Survivor of Caste Hate Crime, Bhaiyalal Bhotmange, Passes Away
NAGPUR, INDIA — Last Friday, Bhaiyalal Bhotmange, the survivor of what is now known as the Khairlanji massacre, died of a heart attack at age 61. His funeral was held on Saturday.
In 2006, a crowd of higher-caste neighbors attacked the Bhotmanges in their home in Khairlanji, Maharashtra. According to witnesses, the attackers beat and sexually assaulted the rest of Bhaiyalal’s family, including his wife, daughter, and two sons, while he fled to get help. When he returned, his family was already dead.
The Bhotmanges were one of three Dalit, formerly known as Untouchable, families among many non-Dalit families in their town. A month after the murders, the police had not begun collecting evidence. Linking Khairlanji to other incidents of caste violence, Dalit women’s groups sparked a campaign for justice that spread through the state. Journalists wrote article after article on each stage of the protests and eventual trial. Bhaiyalal’s gaunt face was displayed on each one.
In 2008, a district court ruled that eight of the eleven accused were guilty of murder, but not of caste violence. All charges related to the 1989 Scheduled Castes & Scheduled Tribes (Prevention of Atrocities) Act, meant to protect Dalit people from hate crimes, were dropped.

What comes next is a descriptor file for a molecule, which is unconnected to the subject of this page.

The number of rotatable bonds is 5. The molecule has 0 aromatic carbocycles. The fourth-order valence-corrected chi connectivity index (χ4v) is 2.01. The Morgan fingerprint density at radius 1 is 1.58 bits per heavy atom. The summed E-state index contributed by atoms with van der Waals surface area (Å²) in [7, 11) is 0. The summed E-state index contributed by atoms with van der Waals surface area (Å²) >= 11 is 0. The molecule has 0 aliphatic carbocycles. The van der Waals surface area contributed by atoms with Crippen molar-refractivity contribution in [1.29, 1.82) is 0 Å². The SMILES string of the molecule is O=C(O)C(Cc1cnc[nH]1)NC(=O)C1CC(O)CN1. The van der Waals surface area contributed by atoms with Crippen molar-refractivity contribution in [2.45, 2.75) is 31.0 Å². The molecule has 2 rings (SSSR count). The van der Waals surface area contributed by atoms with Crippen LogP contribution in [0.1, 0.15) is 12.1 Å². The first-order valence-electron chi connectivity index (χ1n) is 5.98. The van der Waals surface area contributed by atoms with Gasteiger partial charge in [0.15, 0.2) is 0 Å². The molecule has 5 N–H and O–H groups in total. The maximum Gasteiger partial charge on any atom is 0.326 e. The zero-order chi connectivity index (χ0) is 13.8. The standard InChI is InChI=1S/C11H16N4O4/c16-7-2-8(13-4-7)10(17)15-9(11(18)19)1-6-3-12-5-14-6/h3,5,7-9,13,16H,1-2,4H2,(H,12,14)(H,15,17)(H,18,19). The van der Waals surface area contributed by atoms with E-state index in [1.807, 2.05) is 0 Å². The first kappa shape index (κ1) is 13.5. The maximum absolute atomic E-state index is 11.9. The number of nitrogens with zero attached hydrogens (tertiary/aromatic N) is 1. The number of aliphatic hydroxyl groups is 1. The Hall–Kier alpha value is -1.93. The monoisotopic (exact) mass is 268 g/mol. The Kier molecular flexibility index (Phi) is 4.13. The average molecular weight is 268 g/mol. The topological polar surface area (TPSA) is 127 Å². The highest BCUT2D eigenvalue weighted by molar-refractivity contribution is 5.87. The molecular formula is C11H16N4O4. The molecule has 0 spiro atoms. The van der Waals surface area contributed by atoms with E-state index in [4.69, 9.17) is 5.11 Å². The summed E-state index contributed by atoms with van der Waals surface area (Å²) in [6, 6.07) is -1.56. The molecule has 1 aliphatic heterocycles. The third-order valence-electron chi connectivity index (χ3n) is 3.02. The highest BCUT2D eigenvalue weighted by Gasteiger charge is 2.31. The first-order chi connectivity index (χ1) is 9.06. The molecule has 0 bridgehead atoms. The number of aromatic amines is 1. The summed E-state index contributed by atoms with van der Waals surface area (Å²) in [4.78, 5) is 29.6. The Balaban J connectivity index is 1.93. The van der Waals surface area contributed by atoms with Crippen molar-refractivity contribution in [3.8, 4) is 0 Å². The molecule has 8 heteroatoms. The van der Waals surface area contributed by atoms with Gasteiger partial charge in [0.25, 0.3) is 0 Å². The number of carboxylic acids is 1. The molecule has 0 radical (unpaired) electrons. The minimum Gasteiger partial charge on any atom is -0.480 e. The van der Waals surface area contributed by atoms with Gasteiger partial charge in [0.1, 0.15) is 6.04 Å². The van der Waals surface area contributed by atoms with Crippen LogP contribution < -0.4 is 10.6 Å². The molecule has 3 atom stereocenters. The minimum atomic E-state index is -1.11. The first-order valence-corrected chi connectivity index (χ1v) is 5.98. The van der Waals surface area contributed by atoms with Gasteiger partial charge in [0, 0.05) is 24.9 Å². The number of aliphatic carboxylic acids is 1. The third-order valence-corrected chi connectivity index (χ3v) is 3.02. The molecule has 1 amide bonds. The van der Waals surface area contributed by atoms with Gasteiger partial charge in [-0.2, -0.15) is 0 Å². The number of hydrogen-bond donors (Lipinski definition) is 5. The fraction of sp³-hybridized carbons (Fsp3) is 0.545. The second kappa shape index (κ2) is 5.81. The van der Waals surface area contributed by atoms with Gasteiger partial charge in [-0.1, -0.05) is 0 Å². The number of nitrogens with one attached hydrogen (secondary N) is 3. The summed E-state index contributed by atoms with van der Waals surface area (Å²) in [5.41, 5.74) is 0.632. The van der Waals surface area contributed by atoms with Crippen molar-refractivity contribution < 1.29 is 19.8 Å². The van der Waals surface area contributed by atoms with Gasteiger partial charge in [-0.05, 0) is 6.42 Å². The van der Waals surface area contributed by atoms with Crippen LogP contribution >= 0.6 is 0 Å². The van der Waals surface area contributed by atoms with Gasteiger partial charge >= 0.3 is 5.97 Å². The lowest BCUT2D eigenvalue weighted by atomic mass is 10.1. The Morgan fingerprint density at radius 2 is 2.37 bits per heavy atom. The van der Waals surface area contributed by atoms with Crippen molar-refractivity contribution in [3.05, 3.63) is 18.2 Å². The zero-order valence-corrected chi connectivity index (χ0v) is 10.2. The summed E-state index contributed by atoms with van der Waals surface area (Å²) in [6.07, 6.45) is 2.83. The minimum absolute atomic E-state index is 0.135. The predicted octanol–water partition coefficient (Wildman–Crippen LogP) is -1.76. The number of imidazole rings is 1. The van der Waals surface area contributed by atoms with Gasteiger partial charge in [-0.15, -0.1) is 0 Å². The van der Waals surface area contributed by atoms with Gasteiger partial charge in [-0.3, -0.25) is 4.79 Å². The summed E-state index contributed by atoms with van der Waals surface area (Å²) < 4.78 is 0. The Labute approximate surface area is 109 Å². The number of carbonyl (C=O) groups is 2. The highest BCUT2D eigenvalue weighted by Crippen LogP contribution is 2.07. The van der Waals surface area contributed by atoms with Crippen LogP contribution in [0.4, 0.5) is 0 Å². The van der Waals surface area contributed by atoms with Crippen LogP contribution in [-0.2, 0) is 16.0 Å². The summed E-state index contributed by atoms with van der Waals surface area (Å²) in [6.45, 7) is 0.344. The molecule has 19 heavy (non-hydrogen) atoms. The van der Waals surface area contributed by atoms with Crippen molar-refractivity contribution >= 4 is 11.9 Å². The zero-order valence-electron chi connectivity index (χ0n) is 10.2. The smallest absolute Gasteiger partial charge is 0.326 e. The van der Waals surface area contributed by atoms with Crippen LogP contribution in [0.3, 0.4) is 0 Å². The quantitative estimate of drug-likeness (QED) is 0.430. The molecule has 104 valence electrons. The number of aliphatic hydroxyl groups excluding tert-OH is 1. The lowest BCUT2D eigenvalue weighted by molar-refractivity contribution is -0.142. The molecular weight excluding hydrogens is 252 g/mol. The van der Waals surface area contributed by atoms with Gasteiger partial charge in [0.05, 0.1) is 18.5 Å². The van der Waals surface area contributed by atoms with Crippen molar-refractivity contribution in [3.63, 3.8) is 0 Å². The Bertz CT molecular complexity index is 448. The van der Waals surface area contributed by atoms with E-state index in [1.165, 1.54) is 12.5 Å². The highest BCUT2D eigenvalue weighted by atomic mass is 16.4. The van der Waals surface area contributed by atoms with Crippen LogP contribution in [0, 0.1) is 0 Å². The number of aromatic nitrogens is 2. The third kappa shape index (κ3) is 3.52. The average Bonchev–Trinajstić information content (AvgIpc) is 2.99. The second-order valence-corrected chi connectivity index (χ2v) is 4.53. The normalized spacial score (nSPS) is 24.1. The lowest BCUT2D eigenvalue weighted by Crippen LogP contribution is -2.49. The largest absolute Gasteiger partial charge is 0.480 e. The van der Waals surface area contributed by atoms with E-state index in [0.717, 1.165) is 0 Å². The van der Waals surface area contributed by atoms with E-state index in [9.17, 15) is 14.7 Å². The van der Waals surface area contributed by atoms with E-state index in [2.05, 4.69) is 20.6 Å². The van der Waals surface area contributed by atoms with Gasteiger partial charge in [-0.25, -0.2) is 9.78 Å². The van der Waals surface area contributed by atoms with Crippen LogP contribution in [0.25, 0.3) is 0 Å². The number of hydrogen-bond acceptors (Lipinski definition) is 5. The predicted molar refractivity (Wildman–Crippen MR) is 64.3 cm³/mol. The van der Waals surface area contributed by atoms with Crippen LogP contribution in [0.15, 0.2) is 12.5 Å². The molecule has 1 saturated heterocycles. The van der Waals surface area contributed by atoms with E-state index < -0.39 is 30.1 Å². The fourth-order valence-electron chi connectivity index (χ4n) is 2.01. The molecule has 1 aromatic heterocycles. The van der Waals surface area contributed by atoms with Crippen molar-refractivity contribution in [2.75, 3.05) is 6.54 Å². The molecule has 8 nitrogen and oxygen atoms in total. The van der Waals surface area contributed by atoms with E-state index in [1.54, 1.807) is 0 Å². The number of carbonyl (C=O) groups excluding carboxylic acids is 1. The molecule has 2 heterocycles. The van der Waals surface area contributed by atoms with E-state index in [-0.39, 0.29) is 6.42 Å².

Seven years later, Bhaiyalal still had the job and home local politicians had given him before the trial. He was working in the neighboring town of Bhandara at a women’s hostel and had a guard to guarantee his safety. “Everything is fine now,” he stated without emotion. Social workers, journalists, and his immediate relatives would drop by, but, as he said, “no one comes from Khairlanji to visit.” His health was fine and he could go to the hospital if he was ill. When asked whether the government provided mental as well as physical health care, he replied, “No, the government doesn’t do anything. What would they do? I do that myself.”
Tarika Nepale, who helped grow the Khairlanji campaign and is now an administrator at a school for children with special needs, regrets that no one took care of Bhaiyalal’s mental health. She helped him find his job and home, but therapy was not something anyone considered. She explained that there is “no provision in the laws for mental health” and that there is a “need for new laws.”
Hema Gajbhiye, another leader of the Khairlanji campaign, attended the funeral service on Saturday. She commented that “many politicians gave speeches, but no one was saying to come together [to end casteism].” Bhaiyalal’s adopted hometown honored him with a second, tribute program on Tuesday evening.